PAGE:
Learning about Art
A two-day conference (May 4-6) in Toronto, hosted by the Royal Institute of Chartered Surveyors (RICS), produced a dynamic program that should be duplicated in other cities at other times.
RICS is the largest interdisciplinary appraisal organization in the world, with members in 149 countries around the globe. Its impact is just being felt in the USA, but it’s our guess that its extraordinarily high standards and professionalism will soon be utilized by clients in the museum, foundation, law, insurance and private sectors.
The Summit Americas 2014 program included one panel of particular interest to OTE members because of our firm’s involvement in cases around that subject. ART FRAUD – A GLOBAL PROBLEM discussed this continually growing issue and its effects on the marketplace. The moderator was Ronald Spencer, Counsel, Carter Ledyard & Milburn, with panelists including Jo Laird, Counsel, Patterson, Belknap, Webb & Tyler; Steven Schindler, Counsel, Schindler Cohen & Hochman, and John Cahill, Cahill Partners. As is usually the case, the need for protection of expert witnesses came up several times and we learned that there is legislation in the works that would provide indemnification for those acting as experts in art cases. That would certainly lead to greater transparency, a much needed factor in understanding how the art world and the art market functions. Here’s to hope! We know from our non-bill passing Congress that proposed laws can drag on forever, even when they are needed immediately.
Looking at Art
The Great Art Festival is on and with it brings physical exhaustion and mental meltdown. Besides Frieze, the ultimate test of art endurance, there are 12 other satellite shows and, of course, the contemporary art exhibitions at five auction houses in the city. Even for the hardiest of long-distance runners this is a bit much and choices must be made. On the opening day of Frieze I found myself fascinated by the strange media utilized by many of the artists. This seems to be the newest ‘new’ twist in a field where even the most familiar artists seem to be striving for what is fresh and unusual in materials without necessarily coming up with any new ideas. Or perhaps that is the new idea. Dashing past the booths I noted a giant flat fabric rug with figurative imagery, at least two different artist’s works of bleached linen wrapped around board, UV ink on Fischer canvas, used sandpaper sheets applied to canvas, acryl glass convulsed into glowing wall sculpture, and concrete spatter over canvas. And that was just in the first hour of the show. What else in the way of innovative media lurked among the other booths?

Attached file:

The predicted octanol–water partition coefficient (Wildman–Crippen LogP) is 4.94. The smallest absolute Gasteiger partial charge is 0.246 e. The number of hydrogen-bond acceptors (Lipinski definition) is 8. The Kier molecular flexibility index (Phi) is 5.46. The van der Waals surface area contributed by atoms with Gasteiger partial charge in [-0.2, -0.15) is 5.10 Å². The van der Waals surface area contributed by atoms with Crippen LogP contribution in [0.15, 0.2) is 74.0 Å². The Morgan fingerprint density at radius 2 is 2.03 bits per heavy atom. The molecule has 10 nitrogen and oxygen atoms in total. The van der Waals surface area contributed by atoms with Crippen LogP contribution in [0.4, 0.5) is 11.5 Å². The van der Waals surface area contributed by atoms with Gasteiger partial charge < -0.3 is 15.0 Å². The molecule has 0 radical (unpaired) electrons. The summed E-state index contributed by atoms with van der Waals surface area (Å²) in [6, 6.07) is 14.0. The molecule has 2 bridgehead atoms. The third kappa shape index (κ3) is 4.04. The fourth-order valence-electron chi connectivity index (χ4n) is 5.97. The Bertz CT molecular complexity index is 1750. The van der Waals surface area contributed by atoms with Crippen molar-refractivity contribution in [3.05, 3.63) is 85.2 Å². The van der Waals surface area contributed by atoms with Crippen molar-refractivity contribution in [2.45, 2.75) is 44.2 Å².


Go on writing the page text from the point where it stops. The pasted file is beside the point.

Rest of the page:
I’m off to test my strength against the multitude of art shows around the city and wondering why all this is constricted into four days of frantic searching for art purchases. Why not expand the exhibits into one more leisurely week so there is breathing room to see all the shows, not just have to pick and choose according to time availability? These shows could be paced out, with a different small set every 2-3 days, enabling those who are seriously interested in buying to have the opportunity to actually look at the art.
For every sensible suggestion on how to deal with this avalanche of art shows there are probably just as many opposing it for personal reasons. I don’t care. I still think all this art at once is crazy and not very illuminating. Maybe that’s because I really care about what I am looking at rather than at the gallery signage.